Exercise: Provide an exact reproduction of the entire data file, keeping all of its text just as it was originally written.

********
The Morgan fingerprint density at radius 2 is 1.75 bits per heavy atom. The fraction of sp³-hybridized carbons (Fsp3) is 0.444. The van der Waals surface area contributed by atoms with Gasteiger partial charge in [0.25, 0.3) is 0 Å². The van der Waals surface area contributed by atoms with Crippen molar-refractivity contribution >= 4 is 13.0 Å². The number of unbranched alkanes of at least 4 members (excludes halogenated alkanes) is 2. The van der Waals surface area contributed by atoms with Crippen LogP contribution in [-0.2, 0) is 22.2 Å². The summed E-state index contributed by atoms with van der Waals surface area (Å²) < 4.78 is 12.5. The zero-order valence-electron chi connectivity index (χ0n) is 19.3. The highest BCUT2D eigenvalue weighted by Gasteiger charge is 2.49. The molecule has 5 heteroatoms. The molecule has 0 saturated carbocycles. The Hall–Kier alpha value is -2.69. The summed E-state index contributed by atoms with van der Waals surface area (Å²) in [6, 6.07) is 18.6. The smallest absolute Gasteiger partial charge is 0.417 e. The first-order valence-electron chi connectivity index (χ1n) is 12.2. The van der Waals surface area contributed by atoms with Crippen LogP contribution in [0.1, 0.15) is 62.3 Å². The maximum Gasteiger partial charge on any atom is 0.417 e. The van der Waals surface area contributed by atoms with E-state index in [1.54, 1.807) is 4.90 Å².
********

The Morgan fingerprint density at radius 2 is 1.75 bits per heavy atom. The fraction of sp³-hybridized carbons (Fsp3) is 0.444. The van der Waals surface area contributed by atoms with Gasteiger partial charge in [0.25, 0.3) is 0 Å². The van der Waals surface area contributed by atoms with Crippen molar-refractivity contribution >= 4 is 13.0 Å². The number of unbranched alkanes of at least 4 members (excludes halogenated alkanes) is 2. The van der Waals surface area contributed by atoms with Crippen LogP contribution in [-0.2, 0) is 22.2 Å². The summed E-state index contributed by atoms with van der Waals surface area (Å²) < 4.78 is 12.5. The zero-order valence-electron chi connectivity index (χ0n) is 19.3. The highest BCUT2D eigenvalue weighted by Gasteiger charge is 2.49. The molecule has 5 heteroatoms. The molecule has 0 saturated carbocycles. The Hall–Kier alpha value is -2.69. The summed E-state index contributed by atoms with van der Waals surface area (Å²) in [6, 6.07) is 18.6. The smallest absolute Gasteiger partial charge is 0.417 e. The first-order valence-electron chi connectivity index (χ1n) is 12.2. The van der Waals surface area contributed by atoms with Crippen LogP contribution in [0.1, 0.15) is 62.3 Å². The maximum Gasteiger partial charge on any atom is 0.417 e. The van der Waals surface area contributed by atoms with E-state index in [1.54, 1.807) is 4.90 Å².